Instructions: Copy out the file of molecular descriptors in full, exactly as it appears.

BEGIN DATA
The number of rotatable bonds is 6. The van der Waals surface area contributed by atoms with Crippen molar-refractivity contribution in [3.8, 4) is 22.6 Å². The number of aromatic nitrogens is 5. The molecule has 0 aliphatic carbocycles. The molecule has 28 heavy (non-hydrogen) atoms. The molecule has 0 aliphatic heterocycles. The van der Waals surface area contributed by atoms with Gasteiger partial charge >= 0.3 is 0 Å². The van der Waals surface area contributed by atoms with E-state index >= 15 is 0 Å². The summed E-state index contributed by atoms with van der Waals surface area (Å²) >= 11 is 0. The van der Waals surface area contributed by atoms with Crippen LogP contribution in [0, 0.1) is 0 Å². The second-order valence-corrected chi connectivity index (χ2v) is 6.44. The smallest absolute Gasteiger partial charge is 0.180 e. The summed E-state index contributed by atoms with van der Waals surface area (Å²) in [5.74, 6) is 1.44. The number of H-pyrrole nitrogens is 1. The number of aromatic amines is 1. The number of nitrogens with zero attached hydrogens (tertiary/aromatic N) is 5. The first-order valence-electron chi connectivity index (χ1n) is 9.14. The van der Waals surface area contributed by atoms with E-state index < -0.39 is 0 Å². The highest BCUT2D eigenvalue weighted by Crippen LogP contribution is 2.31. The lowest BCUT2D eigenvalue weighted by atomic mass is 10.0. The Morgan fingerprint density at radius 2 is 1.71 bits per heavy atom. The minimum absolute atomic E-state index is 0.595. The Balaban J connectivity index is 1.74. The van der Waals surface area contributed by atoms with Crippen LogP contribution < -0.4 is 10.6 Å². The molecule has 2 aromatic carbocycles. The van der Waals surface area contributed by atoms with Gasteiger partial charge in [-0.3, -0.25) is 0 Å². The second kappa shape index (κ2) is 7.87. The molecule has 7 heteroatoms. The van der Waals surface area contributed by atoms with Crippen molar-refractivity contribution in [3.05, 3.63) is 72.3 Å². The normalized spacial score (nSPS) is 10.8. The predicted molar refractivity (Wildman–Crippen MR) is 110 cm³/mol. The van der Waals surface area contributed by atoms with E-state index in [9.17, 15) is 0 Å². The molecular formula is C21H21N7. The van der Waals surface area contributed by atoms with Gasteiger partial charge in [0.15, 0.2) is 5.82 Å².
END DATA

The number of rotatable bonds is 6. The van der Waals surface area contributed by atoms with Crippen molar-refractivity contribution in [3.8, 4) is 22.6 Å². The number of aromatic nitrogens is 5. The molecule has 0 aliphatic carbocycles. The molecule has 28 heavy (non-hydrogen) atoms. The molecule has 0 aliphatic heterocycles. The van der Waals surface area contributed by atoms with Gasteiger partial charge >= 0.3 is 0 Å². The van der Waals surface area contributed by atoms with E-state index >= 15 is 0 Å². The summed E-state index contributed by atoms with van der Waals surface area (Å²) >= 11 is 0. The van der Waals surface area contributed by atoms with Crippen LogP contribution in [0, 0.1) is 0 Å². The second-order valence-corrected chi connectivity index (χ2v) is 6.44. The smallest absolute Gasteiger partial charge is 0.180 e. The summed E-state index contributed by atoms with van der Waals surface area (Å²) in [5.74, 6) is 1.44. The number of H-pyrrole nitrogens is 1. The number of aromatic amines is 1. The number of nitrogens with zero attached hydrogens (tertiary/aromatic N) is 5. The first-order valence-electron chi connectivity index (χ1n) is 9.14. The van der Waals surface area contributed by atoms with E-state index < -0.39 is 0 Å². The highest BCUT2D eigenvalue weighted by Crippen LogP contribution is 2.31. The lowest BCUT2D eigenvalue weighted by atomic mass is 10.0. The Morgan fingerprint density at radius 2 is 1.71 bits per heavy atom. The minimum absolute atomic E-state index is 0.595. The Balaban J connectivity index is 1.74. The van der Waals surface area contributed by atoms with Crippen LogP contribution < -0.4 is 10.6 Å². The molecule has 2 aromatic carbocycles. The van der Waals surface area contributed by atoms with Gasteiger partial charge in [-0.3, -0.25) is 0 Å². The second kappa shape index (κ2) is 7.87. The molecule has 7 heteroatoms. The van der Waals surface area contributed by atoms with Crippen molar-refractivity contribution in [3.05, 3.63) is 72.3 Å². The normalized spacial score (nSPS) is 10.8. The predicted molar refractivity (Wildman–Crippen MR) is 110 cm³/mol. The van der Waals surface area contributed by atoms with E-state index in [9.17, 15) is 0 Å². The molecular formula is C21H21N7. The van der Waals surface area contributed by atoms with Gasteiger partial charge in [0.15, 0.2) is 5.82 Å².